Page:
So, I’m flipping channels the other night and I end up on C-SPAN. Now, mind you, I do watch C-SPAN every now and then (in fact, my viewing of such while living in Santa Barbara made me realize I needed to move back East). But when I do watch, 99.9% of the time, I watch authors discussing their works. I never, ever watch Congressional hearings. Except that last night, I did.
The topic was the merger between American Airlines and US Airways. The hearing was held by the Senate Aviation Subcommittee. The main questioners were Senators Maria Cantwell (WA) and Mark Warner (VA). The main testifiers were Doug Parker, currently CEO of US AIrways and soon-to-be CEO of the merged company, and Charlie Leocha, director of the Consumer Travel Alliance.
The main point of contention was the necessity of slot divestitures at Washington's Reagan National Airport (DCA) If the carriers don't give up slots at National upon merging, the new airline will control two-thirds of the flights out of DCA. There was also a discussion of loosening DCA’s perimeter rule, currently restricting the number of daily flights beyond 1,250 miles from the airport.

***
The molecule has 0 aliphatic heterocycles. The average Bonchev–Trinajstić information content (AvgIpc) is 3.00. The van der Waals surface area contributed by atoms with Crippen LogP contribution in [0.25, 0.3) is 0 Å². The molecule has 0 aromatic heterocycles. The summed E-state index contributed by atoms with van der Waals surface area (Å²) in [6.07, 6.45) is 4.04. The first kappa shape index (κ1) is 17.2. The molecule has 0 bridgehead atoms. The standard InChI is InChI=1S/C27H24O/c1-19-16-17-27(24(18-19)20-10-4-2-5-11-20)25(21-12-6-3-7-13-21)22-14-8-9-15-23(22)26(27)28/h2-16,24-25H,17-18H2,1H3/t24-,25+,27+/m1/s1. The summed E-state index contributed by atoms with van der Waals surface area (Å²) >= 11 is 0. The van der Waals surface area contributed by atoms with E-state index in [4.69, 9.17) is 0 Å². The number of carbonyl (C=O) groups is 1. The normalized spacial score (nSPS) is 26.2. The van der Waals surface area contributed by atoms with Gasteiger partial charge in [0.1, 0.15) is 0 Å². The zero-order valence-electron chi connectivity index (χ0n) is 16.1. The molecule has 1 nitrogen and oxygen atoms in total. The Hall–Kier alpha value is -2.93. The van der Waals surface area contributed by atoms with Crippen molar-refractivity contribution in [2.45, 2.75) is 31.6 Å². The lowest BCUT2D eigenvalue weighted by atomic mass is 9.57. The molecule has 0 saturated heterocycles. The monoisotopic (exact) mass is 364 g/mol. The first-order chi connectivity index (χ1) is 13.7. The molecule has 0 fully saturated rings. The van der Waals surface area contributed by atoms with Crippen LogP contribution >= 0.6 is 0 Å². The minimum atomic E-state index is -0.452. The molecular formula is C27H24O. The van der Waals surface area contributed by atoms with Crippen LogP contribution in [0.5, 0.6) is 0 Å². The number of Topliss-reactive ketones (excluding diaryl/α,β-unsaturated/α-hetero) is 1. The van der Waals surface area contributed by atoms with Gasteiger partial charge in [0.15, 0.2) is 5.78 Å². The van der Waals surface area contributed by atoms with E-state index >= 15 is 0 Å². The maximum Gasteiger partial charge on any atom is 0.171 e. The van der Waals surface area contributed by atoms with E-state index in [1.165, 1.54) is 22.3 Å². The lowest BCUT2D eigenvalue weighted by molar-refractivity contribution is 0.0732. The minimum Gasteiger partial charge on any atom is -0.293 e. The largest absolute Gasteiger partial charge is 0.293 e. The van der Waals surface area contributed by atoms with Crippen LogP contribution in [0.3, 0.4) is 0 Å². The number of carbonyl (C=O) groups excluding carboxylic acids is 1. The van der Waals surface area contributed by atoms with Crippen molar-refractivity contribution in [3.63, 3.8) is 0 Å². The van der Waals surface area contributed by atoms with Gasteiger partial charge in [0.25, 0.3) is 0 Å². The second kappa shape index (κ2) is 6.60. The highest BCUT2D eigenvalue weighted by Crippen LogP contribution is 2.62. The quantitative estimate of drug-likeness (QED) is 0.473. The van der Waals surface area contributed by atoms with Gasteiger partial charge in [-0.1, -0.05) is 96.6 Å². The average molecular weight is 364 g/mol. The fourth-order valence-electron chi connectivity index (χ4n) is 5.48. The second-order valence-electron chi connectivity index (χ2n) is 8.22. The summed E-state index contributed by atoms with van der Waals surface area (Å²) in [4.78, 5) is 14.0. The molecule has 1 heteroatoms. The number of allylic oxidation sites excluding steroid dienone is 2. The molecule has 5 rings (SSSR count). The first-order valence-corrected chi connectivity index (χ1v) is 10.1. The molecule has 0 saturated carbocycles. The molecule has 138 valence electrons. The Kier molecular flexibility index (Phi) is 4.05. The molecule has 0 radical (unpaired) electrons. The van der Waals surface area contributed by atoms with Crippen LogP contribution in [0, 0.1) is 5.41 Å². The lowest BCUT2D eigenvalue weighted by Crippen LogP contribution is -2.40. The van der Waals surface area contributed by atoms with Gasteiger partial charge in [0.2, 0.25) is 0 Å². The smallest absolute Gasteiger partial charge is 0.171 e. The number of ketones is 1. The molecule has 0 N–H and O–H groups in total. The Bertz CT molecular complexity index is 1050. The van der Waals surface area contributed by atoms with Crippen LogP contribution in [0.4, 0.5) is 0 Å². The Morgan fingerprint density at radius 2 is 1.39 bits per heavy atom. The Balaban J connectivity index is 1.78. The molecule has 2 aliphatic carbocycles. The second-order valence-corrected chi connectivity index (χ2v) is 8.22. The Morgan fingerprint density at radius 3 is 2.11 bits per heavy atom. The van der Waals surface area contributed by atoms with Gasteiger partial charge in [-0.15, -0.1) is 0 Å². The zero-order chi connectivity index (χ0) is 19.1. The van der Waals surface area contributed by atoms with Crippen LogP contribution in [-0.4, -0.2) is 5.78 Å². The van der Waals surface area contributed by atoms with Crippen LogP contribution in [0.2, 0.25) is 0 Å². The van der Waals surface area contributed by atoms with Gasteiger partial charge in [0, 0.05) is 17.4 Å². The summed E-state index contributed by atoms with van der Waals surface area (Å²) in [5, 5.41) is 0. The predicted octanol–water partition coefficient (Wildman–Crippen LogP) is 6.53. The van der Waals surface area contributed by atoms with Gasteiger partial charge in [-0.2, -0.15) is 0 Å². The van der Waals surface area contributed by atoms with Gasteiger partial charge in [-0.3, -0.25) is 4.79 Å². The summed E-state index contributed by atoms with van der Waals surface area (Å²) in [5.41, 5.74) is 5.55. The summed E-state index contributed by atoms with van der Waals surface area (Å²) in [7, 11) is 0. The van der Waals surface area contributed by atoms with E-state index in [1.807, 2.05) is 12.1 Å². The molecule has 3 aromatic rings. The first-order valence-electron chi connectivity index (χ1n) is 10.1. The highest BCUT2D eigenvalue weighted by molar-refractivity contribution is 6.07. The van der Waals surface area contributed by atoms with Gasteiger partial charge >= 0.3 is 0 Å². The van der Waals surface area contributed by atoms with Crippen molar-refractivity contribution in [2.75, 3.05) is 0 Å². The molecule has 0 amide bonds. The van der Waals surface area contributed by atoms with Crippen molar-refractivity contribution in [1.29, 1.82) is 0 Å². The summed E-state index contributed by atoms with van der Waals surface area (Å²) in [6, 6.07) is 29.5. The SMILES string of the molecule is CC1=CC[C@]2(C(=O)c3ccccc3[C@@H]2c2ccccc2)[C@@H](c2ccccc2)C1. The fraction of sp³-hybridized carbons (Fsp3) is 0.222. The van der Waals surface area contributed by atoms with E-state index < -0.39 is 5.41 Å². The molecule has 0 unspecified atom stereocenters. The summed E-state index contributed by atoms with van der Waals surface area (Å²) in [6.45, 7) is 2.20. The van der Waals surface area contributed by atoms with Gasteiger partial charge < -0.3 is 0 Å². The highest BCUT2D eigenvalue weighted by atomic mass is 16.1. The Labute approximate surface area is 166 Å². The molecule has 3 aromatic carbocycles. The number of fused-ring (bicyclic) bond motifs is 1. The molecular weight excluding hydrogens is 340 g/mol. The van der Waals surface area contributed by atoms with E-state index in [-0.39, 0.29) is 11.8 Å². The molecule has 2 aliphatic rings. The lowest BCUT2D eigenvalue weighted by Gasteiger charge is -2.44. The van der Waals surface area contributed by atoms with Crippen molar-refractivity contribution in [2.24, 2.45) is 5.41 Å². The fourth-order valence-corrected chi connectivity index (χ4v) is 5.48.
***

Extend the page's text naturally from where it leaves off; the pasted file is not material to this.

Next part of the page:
But that’s not really the stuff that intrigued me. Right now, US Airways is in an alliance with United. United has an international hub at Washington Dulles (IAD). So, when US Airways devotees, particularly those who live in smaller cities, currently ponder one-stop routes to Europe, Dulles is a strong East Coast hub airport to consider. While they can’t fly direct on US Airways equipment, they can still get a code share flight on a U.S.-based carrier.
But if US Airways merges with American, that leaves US Airways and American passengers without an international DC hub. American’s main international hubs on this side of the country are the New York's JFK and Miami. Meanwhile, you can get to Europe on US Airways via Philadelphia or Charlotte. For the most part, you won't be able to get there from Dulles on the merged US Airways/American.
And that weakens Dulles. And that worries Warner, whose constituency would be affected by the loss of business. I don’t know why I find that little tidbit so interesting--after all, I can fly United directly out of Dulles without connecting, so I am not personally impacted. But in all of the minutiae involved in airline mergers, the international hub issue is one I never considered. Just my two cents and some food for thought. Of course, if that food for thought is requested in the air, there will be a charge of more than two cents. But ancillary fees...that's an issue for another post.